When should I consider filing for bankruptcy?

Help with your finances

Bankruptcy should be considered as a last resort. It is a difficult decision to make. Here are five (5) helpful pointers to help you understand when you should consider bankruptcy as an option.

  1. Do you have pay more in expenses than you receive in income?

Many times, when individuals are having financial issues, they play “ostrich” by hiding their heads in the sand. This means that you are not opening your mail and you are not answering your phone due to fear of your creditors. This is a perfect time to take a deep breath, start opening your mail, and really understand where you stand financially.

First, make a chart of your income compared to your expenses. For your income, calculate every penny that comes in your door. This should include employment, overtime, tips, bonuses, child support, alimony, food stamps, and any other regular payment. An example of a regular payment that you should include would be if your sister pays your cell phone bill every single month. The money your sister provides on a regular basis should be considered income. Compare that to every expense you have. You should include electricity, cable, phone, internet, water, sewer, trash, gas, pet supplies, monthly payments toward your credit cards, etc. Review your bank statements to confirm where you are spending money. If you pay more in expenses than you receive in income, chances are you are living off of credit cards and/or living beyond your current means. Filing for bankruptcy could improve your situation.

  1. Do you have more in debt (credit cards, medical bills, etc) than you have in assets?

Next, you should make a chart of your debt and compare it to your assets. For your debts, list every person or company that you owe money to. This should include a mortgage, a car loan, credit card companies, medical bills, student loans, taxes, friends, families, attorneys, the handyman, the nanny, etc. Make sure to list the total amounts owed to each person and then calculate the total amount of debts you have. Then, calculate your assets. List everything that you own and how much it is worth. This should include your home, your car, any other motor vehicles, bank accounts, annuities, retirement accounts, stocks, jewelry, electronics, etc. You would be surprised to know how much a used iPhone is worth. Compare your debt to your assets. If your debt outweighs your assets, filing for bankruptcy could improve your situation.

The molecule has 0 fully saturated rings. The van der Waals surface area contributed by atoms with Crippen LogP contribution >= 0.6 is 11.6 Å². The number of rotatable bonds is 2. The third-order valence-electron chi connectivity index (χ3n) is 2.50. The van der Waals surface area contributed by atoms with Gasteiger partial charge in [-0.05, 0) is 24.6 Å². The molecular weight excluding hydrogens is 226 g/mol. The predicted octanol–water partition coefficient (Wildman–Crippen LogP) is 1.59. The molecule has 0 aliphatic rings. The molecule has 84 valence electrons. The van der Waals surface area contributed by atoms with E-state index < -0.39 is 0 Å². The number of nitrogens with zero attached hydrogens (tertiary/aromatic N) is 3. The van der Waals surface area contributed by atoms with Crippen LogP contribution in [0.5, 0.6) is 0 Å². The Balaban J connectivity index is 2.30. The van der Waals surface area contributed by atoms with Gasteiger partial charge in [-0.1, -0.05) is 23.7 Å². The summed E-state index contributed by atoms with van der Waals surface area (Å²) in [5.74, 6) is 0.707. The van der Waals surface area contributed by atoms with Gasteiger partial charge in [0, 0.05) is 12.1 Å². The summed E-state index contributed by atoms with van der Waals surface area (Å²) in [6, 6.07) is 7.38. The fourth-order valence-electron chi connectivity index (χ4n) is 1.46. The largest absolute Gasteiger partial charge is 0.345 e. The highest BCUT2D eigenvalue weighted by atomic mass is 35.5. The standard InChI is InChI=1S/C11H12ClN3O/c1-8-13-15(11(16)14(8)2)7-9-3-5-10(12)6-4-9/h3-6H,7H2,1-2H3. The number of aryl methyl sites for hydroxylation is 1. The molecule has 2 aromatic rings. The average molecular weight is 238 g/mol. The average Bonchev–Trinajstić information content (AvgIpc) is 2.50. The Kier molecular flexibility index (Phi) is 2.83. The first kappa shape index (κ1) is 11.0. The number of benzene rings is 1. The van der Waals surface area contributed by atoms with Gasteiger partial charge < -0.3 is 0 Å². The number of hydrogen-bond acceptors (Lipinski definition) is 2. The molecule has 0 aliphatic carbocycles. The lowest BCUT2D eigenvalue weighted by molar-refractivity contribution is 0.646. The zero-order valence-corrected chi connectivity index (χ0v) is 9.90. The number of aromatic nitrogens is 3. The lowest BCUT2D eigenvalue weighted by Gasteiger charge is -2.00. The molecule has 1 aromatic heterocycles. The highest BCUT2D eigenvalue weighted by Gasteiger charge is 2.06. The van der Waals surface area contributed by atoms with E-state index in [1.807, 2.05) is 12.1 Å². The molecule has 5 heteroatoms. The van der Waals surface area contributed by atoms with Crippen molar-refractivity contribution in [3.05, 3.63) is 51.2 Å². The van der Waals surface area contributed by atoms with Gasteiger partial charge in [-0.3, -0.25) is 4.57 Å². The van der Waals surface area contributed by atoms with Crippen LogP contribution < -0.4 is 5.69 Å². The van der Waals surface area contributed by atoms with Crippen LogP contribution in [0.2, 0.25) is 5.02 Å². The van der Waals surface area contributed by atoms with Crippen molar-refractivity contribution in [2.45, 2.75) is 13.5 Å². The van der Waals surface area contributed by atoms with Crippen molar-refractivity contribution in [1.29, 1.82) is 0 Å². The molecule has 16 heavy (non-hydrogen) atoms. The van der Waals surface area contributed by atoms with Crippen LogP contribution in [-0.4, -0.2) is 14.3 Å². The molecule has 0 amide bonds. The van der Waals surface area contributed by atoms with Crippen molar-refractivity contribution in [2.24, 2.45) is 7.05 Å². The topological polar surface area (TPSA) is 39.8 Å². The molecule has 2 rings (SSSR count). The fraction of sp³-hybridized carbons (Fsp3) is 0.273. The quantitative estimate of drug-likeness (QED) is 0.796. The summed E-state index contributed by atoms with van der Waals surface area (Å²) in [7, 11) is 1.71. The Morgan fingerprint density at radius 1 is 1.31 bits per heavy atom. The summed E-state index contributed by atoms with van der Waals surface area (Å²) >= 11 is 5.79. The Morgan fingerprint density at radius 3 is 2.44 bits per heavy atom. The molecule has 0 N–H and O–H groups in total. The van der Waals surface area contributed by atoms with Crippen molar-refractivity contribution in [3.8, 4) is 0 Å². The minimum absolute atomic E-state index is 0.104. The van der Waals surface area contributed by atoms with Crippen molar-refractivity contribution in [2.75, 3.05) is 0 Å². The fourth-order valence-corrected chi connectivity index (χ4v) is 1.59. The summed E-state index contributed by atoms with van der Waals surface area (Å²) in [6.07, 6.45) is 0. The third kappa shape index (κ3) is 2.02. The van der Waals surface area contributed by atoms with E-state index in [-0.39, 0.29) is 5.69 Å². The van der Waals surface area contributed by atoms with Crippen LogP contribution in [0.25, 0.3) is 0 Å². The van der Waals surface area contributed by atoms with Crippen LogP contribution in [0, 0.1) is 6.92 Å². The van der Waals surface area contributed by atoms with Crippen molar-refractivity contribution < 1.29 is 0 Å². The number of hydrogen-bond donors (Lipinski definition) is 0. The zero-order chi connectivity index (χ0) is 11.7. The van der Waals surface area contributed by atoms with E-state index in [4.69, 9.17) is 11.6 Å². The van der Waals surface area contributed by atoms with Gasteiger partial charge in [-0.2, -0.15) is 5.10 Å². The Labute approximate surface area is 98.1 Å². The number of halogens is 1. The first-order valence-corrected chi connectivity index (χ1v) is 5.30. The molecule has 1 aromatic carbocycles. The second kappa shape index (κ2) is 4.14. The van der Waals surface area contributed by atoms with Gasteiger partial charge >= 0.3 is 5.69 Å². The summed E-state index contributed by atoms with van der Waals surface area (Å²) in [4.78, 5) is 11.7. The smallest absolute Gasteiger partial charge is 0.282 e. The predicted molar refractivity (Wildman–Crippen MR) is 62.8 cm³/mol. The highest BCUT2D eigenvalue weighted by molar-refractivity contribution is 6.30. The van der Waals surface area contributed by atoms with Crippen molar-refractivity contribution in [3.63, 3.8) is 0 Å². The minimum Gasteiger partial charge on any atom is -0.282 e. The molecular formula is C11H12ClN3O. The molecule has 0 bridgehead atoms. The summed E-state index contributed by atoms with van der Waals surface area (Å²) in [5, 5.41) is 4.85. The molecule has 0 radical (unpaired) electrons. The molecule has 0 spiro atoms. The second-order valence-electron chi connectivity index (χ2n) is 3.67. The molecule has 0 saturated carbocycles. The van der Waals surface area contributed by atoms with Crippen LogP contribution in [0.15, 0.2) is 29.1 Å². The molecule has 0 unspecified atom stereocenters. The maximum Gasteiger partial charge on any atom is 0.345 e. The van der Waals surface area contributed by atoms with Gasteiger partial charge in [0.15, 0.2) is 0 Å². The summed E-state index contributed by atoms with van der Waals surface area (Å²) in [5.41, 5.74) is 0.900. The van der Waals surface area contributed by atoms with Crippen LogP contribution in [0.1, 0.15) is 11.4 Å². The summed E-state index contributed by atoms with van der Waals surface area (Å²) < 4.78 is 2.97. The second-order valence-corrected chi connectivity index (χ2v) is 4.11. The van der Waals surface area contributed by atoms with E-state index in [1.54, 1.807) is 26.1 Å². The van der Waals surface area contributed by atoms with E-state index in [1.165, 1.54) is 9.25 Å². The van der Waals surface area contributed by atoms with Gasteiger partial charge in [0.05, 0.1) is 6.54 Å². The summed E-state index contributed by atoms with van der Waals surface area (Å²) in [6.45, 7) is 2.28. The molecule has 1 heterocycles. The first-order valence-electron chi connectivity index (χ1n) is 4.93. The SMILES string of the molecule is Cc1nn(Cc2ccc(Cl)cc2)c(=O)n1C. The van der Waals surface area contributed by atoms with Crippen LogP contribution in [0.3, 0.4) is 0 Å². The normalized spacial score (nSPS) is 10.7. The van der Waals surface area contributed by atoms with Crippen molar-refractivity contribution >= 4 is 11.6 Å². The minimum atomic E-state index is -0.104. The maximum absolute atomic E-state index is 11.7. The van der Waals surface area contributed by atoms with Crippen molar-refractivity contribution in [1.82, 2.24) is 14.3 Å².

1. Have you tried resolving your issues with your creditors on your own?

You would be surprised that sometimes a phone call can assist you in resolving your own situation. Try contacting your credit card company to request a lower interest rate on your card. Chances are if you make your payments on time, you may score a lower interest rate, which will reduce your monthly payment. Try negotiating medical bills on your own. Some hospitals and doctors will offer steep discounts for lump sum or cash payments. Many will also take low monthly payments, such as $50/month. Have you looked into whether consolidating student loans would benefit you? You would be surprised how far you can go on your own.

  1. Have you had a temporary issue that caused you to fall behind on your debts?

The purpose of bankruptcy is to either give you a fresh start (under Chapter 7) or help your reorganize your financial situation (under Chapter 13 or Chapter 11). If you have a temporary issue, such as a single medical issue or a temporary loss of your job, bankruptcy may be able to improve your situation. An important consideration is to figure out whether it is likely that your issue will reoccur. For example, if you had a car accident and you broke your leg – that is a single medical issue. While we cannot plan for the future, it is unlikely that a car accident will occur again.

This is different from a person who is on dialysis and is going to the hospital 3 times a week. Until that person receives a transplant, the medical issues will continue to reoccur. If your medical issues will reoccur, bankruptcy may not improve your situation. Filing bankruptcy will cut off your credit cards and will only wipe out the medical bills that exist as of the date you file for bankruptcy. You will have to pay for any medical bills that arise after the date you file for bankruptcy. Once you file for bankruptcy and receive a discharge on your debts, you will not be able to file another bankruptcy for a few years.

  1. Do you have an emergency situation that requires a bankruptcy filing immediately?

There are some situations that could be considered an emergency for purposes of filing bankruptcy. If you are about to lose your home to foreclosure, if your car is going to be repossessed, if a creditor is about to put a lien on your property, or if a creditor is about to garnish your wages or seize a bank account, filing bankruptcy could stop these actions. Filing bankruptcy could actually “freeze” these creditor actions and provide some immediate relief. Your personal situation, however, will determine what will happen in the long run for these creditors.

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